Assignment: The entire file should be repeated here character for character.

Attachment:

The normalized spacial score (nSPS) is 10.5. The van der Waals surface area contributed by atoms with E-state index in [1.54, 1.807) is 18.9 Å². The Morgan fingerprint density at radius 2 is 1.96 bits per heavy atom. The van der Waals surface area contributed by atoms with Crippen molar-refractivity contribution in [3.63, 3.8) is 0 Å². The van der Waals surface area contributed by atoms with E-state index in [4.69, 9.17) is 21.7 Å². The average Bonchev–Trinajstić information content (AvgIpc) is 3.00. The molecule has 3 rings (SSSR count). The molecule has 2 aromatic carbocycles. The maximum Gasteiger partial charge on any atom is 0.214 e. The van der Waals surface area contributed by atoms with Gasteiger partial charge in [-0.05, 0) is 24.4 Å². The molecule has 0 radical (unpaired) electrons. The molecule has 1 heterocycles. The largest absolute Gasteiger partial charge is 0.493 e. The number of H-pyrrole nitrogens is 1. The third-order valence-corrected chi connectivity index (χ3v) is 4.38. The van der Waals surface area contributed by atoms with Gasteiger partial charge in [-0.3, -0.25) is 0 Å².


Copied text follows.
The normalized spacial score (nSPS) is 10.5. The van der Waals surface area contributed by atoms with E-state index in [1.54, 1.807) is 18.9 Å². The Morgan fingerprint density at radius 2 is 1.96 bits per heavy atom. The van der Waals surface area contributed by atoms with Crippen molar-refractivity contribution in [3.63, 3.8) is 0 Å². The van der Waals surface area contributed by atoms with E-state index in [4.69, 9.17) is 21.7 Å². The average Bonchev–Trinajstić information content (AvgIpc) is 3.00. The molecule has 3 rings (SSSR count). The molecule has 2 aromatic carbocycles. The maximum Gasteiger partial charge on any atom is 0.214 e. The van der Waals surface area contributed by atoms with Gasteiger partial charge in [-0.05, 0) is 24.4 Å². The molecule has 0 radical (unpaired) electrons. The molecule has 1 heterocycles. The largest absolute Gasteiger partial charge is 0.493 e. The number of H-pyrrole nitrogens is 1. The third-order valence-corrected chi connectivity index (χ3v) is 4.38. The van der Waals surface area contributed by atoms with Gasteiger partial charge in [-0.3, -0.25) is 0 Å².